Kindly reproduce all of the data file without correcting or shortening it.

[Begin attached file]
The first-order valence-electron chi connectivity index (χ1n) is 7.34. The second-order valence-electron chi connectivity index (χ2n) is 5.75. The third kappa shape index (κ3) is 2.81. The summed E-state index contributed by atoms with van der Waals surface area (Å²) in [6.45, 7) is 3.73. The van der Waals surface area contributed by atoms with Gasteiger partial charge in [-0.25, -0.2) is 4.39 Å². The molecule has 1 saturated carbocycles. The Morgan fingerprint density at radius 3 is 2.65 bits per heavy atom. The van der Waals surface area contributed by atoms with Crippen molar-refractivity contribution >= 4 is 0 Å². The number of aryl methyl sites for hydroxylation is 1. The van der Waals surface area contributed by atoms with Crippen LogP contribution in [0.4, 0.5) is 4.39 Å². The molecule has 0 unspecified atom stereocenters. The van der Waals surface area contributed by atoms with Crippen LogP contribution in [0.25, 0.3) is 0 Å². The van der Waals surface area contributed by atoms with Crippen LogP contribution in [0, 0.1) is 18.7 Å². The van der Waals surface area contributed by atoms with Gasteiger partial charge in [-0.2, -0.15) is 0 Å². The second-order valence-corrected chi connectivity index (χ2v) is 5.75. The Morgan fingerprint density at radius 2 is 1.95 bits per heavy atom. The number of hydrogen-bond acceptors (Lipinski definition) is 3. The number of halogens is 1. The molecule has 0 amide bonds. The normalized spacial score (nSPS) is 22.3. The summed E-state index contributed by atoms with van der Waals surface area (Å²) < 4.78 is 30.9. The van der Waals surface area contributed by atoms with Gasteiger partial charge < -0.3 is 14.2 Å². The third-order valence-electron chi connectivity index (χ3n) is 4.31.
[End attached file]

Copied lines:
The first-order valence-electron chi connectivity index (χ1n) is 7.34. The second-order valence-electron chi connectivity index (χ2n) is 5.75. The third kappa shape index (κ3) is 2.81. The summed E-state index contributed by atoms with van der Waals surface area (Å²) in [6.45, 7) is 3.73. The van der Waals surface area contributed by atoms with Gasteiger partial charge in [-0.25, -0.2) is 4.39 Å². The molecule has 1 saturated carbocycles. The Morgan fingerprint density at radius 3 is 2.65 bits per heavy atom. The van der Waals surface area contributed by atoms with Crippen molar-refractivity contribution >= 4 is 0 Å². The number of aryl methyl sites for hydroxylation is 1. The van der Waals surface area contributed by atoms with Crippen LogP contribution in [0.4, 0.5) is 4.39 Å². The molecule has 0 unspecified atom stereocenters. The van der Waals surface area contributed by atoms with Crippen LogP contribution in [0.25, 0.3) is 0 Å². The van der Waals surface area contributed by atoms with Crippen LogP contribution in [0, 0.1) is 18.7 Å². The van der Waals surface area contributed by atoms with Gasteiger partial charge in [-0.2, -0.15) is 0 Å². The second-order valence-corrected chi connectivity index (χ2v) is 5.75. The Morgan fingerprint density at radius 2 is 1.95 bits per heavy atom. The number of hydrogen-bond acceptors (Lipinski definition) is 3. The number of halogens is 1. The molecule has 0 amide bonds. The normalized spacial score (nSPS) is 22.3. The summed E-state index contributed by atoms with van der Waals surface area (Å²) < 4.78 is 30.9. The van der Waals surface area contributed by atoms with Gasteiger partial charge < -0.3 is 14.2 Å². The third-order valence-electron chi connectivity index (χ3n) is 4.31.